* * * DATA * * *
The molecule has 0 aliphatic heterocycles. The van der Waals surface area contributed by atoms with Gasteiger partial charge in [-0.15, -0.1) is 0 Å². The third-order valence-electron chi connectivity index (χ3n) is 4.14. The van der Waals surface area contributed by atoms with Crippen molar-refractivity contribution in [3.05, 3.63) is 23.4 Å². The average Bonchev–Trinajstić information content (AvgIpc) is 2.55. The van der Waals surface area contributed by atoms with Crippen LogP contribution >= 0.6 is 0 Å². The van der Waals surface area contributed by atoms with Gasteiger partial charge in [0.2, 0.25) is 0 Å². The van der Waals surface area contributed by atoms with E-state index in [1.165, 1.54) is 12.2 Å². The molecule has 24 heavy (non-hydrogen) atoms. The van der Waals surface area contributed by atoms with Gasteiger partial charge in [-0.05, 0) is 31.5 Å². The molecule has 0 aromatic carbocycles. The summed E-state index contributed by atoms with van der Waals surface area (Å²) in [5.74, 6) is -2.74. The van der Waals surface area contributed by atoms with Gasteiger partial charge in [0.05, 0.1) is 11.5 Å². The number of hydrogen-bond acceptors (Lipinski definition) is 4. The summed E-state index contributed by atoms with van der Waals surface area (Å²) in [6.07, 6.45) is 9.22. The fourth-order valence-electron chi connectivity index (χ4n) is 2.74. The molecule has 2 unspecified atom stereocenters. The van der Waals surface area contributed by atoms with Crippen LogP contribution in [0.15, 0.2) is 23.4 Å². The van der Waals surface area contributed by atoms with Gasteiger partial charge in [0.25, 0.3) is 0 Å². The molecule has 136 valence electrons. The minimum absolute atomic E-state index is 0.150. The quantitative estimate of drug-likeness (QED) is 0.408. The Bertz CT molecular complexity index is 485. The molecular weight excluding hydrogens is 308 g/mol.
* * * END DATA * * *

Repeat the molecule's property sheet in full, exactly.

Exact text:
The molecule has 0 aliphatic heterocycles. The van der Waals surface area contributed by atoms with Gasteiger partial charge in [-0.15, -0.1) is 0 Å². The third-order valence-electron chi connectivity index (χ3n) is 4.14. The van der Waals surface area contributed by atoms with Crippen molar-refractivity contribution in [3.05, 3.63) is 23.4 Å². The average Bonchev–Trinajstić information content (AvgIpc) is 2.55. The van der Waals surface area contributed by atoms with Crippen LogP contribution >= 0.6 is 0 Å². The van der Waals surface area contributed by atoms with Gasteiger partial charge in [0.2, 0.25) is 0 Å². The van der Waals surface area contributed by atoms with E-state index in [1.165, 1.54) is 12.2 Å². The molecule has 24 heavy (non-hydrogen) atoms. The van der Waals surface area contributed by atoms with Gasteiger partial charge in [-0.05, 0) is 31.5 Å². The molecule has 0 aromatic carbocycles. The summed E-state index contributed by atoms with van der Waals surface area (Å²) in [5.74, 6) is -2.74. The van der Waals surface area contributed by atoms with Gasteiger partial charge in [0.05, 0.1) is 11.5 Å². The number of hydrogen-bond acceptors (Lipinski definition) is 4. The summed E-state index contributed by atoms with van der Waals surface area (Å²) in [6.07, 6.45) is 9.22. The fourth-order valence-electron chi connectivity index (χ4n) is 2.74. The molecule has 2 unspecified atom stereocenters. The van der Waals surface area contributed by atoms with Crippen LogP contribution in [0.15, 0.2) is 23.4 Å². The van der Waals surface area contributed by atoms with Gasteiger partial charge in [0.25, 0.3) is 0 Å². The molecule has 136 valence electrons. The minimum absolute atomic E-state index is 0.150. The quantitative estimate of drug-likeness (QED) is 0.408. The Bertz CT molecular complexity index is 485. The molecular weight excluding hydrogens is 308 g/mol.